Horses in antiquity
Cavalry of antiquity
If you ask, where for the first time it occurred to a man to climb onto the horse’s back, everyone will respond without hesitation, in the Great Steppe. And wrong.
The first mentions of horsemen are not connected with the nomadic peoples of Eurasia, but with the Assyrian army. In the X century BC, when the nomadic cattle breeding in the Eurasian steppes was still in its infancy, the Assyrians, taking into account the lack of patency of the chariots, invented to use the soldiers, who were directly on the backs of horses, to chase the enemy and reconnaissance.
As the inventors of horsemanship, the Assyrians were not good riders, however,
The ability to ride on horseback to the very end was limited for them to be able to hold onto a horse and somehow direct its movement. Assyrians dismounted for battle, three attacked the enemy with melee weapons, and the fourth held horses. If archery was supposed, then half dismounted — an archer, sitting astride, fired, while his assistant kept the bridles of both horses at that time. Assyrian cavalry, in fact, was a light infantry riding.
Further, the art of riding began to spread throughout the world rather quickly. Important, after all, was just an idea – by no means, however, not trivial (until then no one had gone to anyone). Some Iranian Black Sea tribes, just as it later happened to the Indians of the prairies, literally in a couple of generations turned into dashing riders. The first horse barbarians — the Cimmerians — had already appeared in the eighth century BC.
One hundred years later it was heard about the Scythians. Scythians could be kept on a horse without hands. But they could hardly have been recognized as masters of equestrian sports by modern standards — it was unlikely the Scythians would risk taking barriers and galloping. In ancient times, chariots races, but not horsemen, were a popular sport. After all, before the saddles and stirrups spread, when I had to just sit on a horsecloth or a pillow tied to the back of a horse, the rider had to hold his horse tightly. The landing was very tight – the rider’s seat was in direct and uninterrupted contact with the back of the horse. Accordingly, all the vibrations transmitted by the horse’s back in motion were transmitted to him (on the seat). Of course, much depended on the art of the rider. In particular, one can stand on it (the back of the horse) with its legs, to be kept bareback on the back of a galloping horse. But such a position is also very unstable, – when jumping or sharply maneuvering a horse, the rider sitting by the “eagle” will inevitably be thrown off. On the other hand, riding a horse without a saddle led to the extraordinary development of certain muscle groups. From that, in Rome, for example, a sign of belonging to the nobility, whose duties included “exercising with a horse,” were considered very thick legs.
In the period from VII to V century BC, many tribes of the Great Steppe, as well as residents of Iran, Asia Minor, Turkestan, Greece, North Africa, Gaul, Italy and India, mastered the art of horse riding. This was the case at first.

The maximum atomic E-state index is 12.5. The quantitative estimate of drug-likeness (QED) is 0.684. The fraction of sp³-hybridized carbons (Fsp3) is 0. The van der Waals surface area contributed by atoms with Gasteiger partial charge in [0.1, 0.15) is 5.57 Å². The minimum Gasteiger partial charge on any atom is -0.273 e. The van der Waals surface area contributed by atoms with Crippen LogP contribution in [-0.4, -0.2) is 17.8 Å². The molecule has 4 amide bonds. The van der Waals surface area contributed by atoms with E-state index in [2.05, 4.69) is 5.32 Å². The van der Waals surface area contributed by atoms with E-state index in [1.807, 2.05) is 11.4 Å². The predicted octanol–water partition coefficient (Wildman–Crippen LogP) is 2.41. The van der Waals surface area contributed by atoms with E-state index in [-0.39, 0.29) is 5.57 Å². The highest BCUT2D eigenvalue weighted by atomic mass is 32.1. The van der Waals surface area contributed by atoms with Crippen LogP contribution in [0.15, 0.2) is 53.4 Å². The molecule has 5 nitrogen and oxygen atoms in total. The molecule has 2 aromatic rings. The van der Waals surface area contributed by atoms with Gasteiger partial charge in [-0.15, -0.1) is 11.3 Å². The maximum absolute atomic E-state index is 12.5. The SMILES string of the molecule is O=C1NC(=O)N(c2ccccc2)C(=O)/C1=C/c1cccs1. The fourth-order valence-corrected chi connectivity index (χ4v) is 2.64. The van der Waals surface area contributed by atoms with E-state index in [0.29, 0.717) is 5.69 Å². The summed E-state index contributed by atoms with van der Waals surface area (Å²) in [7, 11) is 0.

Some nations have decisively refused to accept a new mode of movement. For example, the Egyptians. The Chinese mounted their horses just a hundred years before the new era. At the beginning of our era, during the Jewish War, the Jews had no cavalry. Even among the nomads of the Great Steppe, there were disagreements – among the Germanic tribes who invaded Europe at the turn of the new era, there were foot nomads (Franks, Saxons, Langards) and horsemen (Goths, Huns, Vandals). The Slavs mounted their horses only in the VI century of the new era, – and that, – the Balkan Slavs. The Romans tried to learn English riding, then the Normans, but as early as the XIII century the British felt unsure about horseback.
The cavalry of the Scythian type led still only a throwing battle. Most of the ancient images of the Scythians show shooting from the carousel – the rider shoots left at the heading (what looked like shooting back in the image of the Greeks – we leave on the conscience of their artists). Wherever an attack or an attack with a melee weapon is not shown, spears and akinaki were used only for self-defense. In the early stages of cavalry, the horse was used only to gain mobility advantage. In this regard, the Scythians are absolutely no different from the Assyrians. Obviously, having no weapons other than bows, the Scythians could not defeat the heavy infantry, especially if it was covered with arrows. Scythians could not defeat foot shooters, if there were enough of them, – Scythian bows shot very close. But this did not prevent the Scythians to produce terrible havoc in civilized countries. The advantages of mobility allowed them to take the fight only on favorable terms. The same tactics before the Scythians were used by the Cimmerians, and after them the Persians (before dismounting and doing serious work), the Huns (or rather, then still well) and the Chinese from the 1st century BC (well, they were very surprised).